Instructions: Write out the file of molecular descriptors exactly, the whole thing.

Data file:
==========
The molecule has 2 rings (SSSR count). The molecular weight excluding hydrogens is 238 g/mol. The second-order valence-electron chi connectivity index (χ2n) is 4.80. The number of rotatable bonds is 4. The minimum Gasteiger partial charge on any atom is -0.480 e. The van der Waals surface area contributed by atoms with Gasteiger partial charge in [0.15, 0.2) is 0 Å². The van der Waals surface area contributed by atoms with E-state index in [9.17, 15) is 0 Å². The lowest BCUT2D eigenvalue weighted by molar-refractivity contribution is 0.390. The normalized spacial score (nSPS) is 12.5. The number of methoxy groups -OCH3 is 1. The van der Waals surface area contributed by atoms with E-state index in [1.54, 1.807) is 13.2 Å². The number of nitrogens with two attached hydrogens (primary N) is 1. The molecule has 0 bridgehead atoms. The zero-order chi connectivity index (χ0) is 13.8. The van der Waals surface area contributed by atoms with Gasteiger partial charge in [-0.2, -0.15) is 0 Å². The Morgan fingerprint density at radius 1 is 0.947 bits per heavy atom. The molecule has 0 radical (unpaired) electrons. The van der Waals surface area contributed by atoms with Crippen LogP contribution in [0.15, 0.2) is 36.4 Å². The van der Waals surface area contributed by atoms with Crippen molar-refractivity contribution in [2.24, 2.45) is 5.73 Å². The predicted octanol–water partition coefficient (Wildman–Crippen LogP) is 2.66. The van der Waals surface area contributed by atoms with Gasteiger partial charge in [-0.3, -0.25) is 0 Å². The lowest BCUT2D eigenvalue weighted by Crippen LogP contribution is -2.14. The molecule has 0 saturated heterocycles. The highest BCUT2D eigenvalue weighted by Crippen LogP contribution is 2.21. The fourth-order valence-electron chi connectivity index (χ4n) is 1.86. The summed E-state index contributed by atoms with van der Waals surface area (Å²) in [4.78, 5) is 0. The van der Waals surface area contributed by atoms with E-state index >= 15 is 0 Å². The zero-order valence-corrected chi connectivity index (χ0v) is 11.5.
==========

The molecule has 2 rings (SSSR count). The molecular weight excluding hydrogens is 238 g/mol. The second-order valence-electron chi connectivity index (χ2n) is 4.80. The number of rotatable bonds is 4. The minimum Gasteiger partial charge on any atom is -0.480 e. The van der Waals surface area contributed by atoms with Gasteiger partial charge in [0.15, 0.2) is 0 Å². The van der Waals surface area contributed by atoms with E-state index in [9.17, 15) is 0 Å². The lowest BCUT2D eigenvalue weighted by molar-refractivity contribution is 0.390. The normalized spacial score (nSPS) is 12.5. The number of methoxy groups -OCH3 is 1. The van der Waals surface area contributed by atoms with E-state index in [1.54, 1.807) is 13.2 Å². The number of nitrogens with two attached hydrogens (primary N) is 1. The molecule has 0 bridgehead atoms. The zero-order chi connectivity index (χ0) is 13.8. The van der Waals surface area contributed by atoms with Gasteiger partial charge in [-0.2, -0.15) is 0 Å². The Morgan fingerprint density at radius 1 is 0.947 bits per heavy atom. The molecule has 0 radical (unpaired) electrons. The van der Waals surface area contributed by atoms with Crippen LogP contribution in [0.15, 0.2) is 36.4 Å². The van der Waals surface area contributed by atoms with Crippen molar-refractivity contribution in [2.24, 2.45) is 5.73 Å². The predicted octanol–water partition coefficient (Wildman–Crippen LogP) is 2.66. The van der Waals surface area contributed by atoms with Gasteiger partial charge in [-0.3, -0.25) is 0 Å². The lowest BCUT2D eigenvalue weighted by Crippen LogP contribution is -2.14. The molecule has 0 saturated heterocycles. The highest BCUT2D eigenvalue weighted by Crippen LogP contribution is 2.21. The fourth-order valence-electron chi connectivity index (χ4n) is 1.86. The summed E-state index contributed by atoms with van der Waals surface area (Å²) in [4.78, 5) is 0. The van der Waals surface area contributed by atoms with E-state index >= 15 is 0 Å². The zero-order valence-corrected chi connectivity index (χ0v) is 11.5.